Williamson County Residents Organize to Remove Confederate Monument
Meanwhile the Texas Legislature tries to block monument removals
By Michael King,
11:35AM, Tue. May 7, 2019
Towering over the southern entrance of the Williamson County Courthouse, on the Georgetown Square, is a 60-foot monolith and statue dedicated to “Confederate Soldiers and Sailors.”
Like most such monuments throughout the Southern states (and elsewhere), it dates not from the Civil War period or immediately thereafter – but from 1916, during the Jim Crow era of racist backlash against legal rights for African Americans. In keeping with white supremacist sentiments about the “Lost Cause” of Southern secession, an inscription reads: "No braver patriots ever fought, no braver deeds were ever wrought.”
In recent years, public efforts have been organized either to move the monument or at least to provide nearby information countering its glorification of the Confederacy’s pro-slavery rebellion. (Adding insult to injury, a neighboring plaque describes early African American residents only as “pioneer settlers.”) One such 2016-2017 effort, requesting County Commissioners add a plaque providing better historical context, was rejected 4-1 – even though the plaque would also have to be approved by the state Historical Commission.
In recent months another local group, calling themselves the WilCo Patriots, has been circulating a petition requesting the monument be moved to a less prominent Georgetown site. In an April press release initiating broader organizing, the group wrote in part: “The statue, erected during the Jim Crow Era, creates an unwelcoming environment for the people of color in our community, and we plan to change that. Ending racial oppression starts with small steps, this is one we can easily achieve to move in that direction.”
Citing research reflecting the white supremacist history of the such monuments and their insulting and intimidating effects on African-American residents, the release quotes Wilco resident Audrey Amos-McGeehee: “The erection of the statue emboldens the glorification of the fight to keep slavery in place from over 150 years ago, while ignoring the abolition of slavery.”
Although similar efforts in Travis County (and on the UT-Austin campus) have been successful in convincing officials to “de-Confederate” some public spaces, thus far Williamson County Commissioners have resisted any action, providing only lip-service to further review. They may soon get an additional boost from the Legislature, where several bills have been filed that would make it more difficult for local jurisdictions to move or remove Confederate monuments. The most restrictive bill – HB 583, authored by James White, R-Woodville – would not only forbid the removal of such war monuments without state permission, it would criminalize any unpermitted removals. The bill – approved in committee, yet to be scheduled for the House floor, suggesting it might be foundering – would require approval of any move by a state agency (Historical Commission, Preservation Board), and relocation only to an “equally prominent location,” with violations punishable by fines or jail terms.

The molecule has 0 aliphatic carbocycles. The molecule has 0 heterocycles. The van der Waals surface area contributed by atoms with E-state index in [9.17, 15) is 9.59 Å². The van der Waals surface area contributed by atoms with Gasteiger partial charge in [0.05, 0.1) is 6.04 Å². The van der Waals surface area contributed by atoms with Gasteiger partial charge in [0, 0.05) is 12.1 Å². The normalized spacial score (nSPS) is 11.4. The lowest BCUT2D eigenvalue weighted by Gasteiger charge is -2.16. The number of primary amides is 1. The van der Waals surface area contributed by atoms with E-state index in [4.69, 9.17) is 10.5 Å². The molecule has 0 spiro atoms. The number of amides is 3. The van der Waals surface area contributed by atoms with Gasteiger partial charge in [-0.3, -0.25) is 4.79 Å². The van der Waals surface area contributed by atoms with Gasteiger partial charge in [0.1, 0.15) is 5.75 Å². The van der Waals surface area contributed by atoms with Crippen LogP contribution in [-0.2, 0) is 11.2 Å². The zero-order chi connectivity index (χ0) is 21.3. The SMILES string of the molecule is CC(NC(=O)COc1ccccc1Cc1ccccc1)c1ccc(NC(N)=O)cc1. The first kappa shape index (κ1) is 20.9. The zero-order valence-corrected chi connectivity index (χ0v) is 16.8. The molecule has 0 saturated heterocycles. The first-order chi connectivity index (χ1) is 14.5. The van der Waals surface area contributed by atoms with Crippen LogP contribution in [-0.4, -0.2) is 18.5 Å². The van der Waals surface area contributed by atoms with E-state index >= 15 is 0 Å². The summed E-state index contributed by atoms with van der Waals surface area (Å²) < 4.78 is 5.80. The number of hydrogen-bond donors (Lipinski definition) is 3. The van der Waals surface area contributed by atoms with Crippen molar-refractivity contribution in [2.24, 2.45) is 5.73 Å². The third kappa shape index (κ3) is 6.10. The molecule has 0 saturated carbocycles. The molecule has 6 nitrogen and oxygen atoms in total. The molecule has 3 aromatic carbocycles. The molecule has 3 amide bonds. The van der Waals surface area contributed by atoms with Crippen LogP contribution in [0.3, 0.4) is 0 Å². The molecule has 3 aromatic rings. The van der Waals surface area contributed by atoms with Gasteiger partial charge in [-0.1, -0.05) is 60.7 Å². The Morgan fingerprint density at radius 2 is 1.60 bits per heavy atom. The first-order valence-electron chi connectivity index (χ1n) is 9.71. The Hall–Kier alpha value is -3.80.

Update May 8: On Tuesday, the state Senate approved (on a partisan vote) a somewhat less restrictive bill, SB 1663 – including civil fines but no criminal penalties – that would create a complex approval structure for moving or removing monuments, while making some distinctions between monuments greater or less than 25 years in age. The intent is much the same as HB 583: to make it much more difficult for local jurisdictions to choose to remove Confederate monuments or markers.
Dr. Christine Eady Mann, planning to begin soon another campaign for Congress in CD 31 (she lost to MJ Hegar in the 2018 Dem primary), is among the WilCo Patriots petitioning for removal of the Georgetown monument. She said the movement will continue, and she understands that people disagree about what should be done, if anything, with the monuments. “We’ll continue pursue either moving it, or having it contextualized. The research shows such statues even have mental health effects on people of color,” she said, “and it moves the needle of racist thinking.” Asked if she thought the controversy might become an issue in her campaign, she said, “It doesn’t impact my thought process. I’m in favor of moving the statue because it’s the right thing to do. It’s not a political calculation.”
Bryan Register, an Austin Community College professor who has been monitoring the monument bills as a member of De-Confederate Austin, said the aim of statue-removal efforts is primarily educational, to “have a public conversation” about the actual history and purpose of these monuments. “It’s a weird issue for the Legislature to centralize,” he said, “so we don’t have these local discussions. … If they succeed in making these efforts illegal, these conversations would never take place.”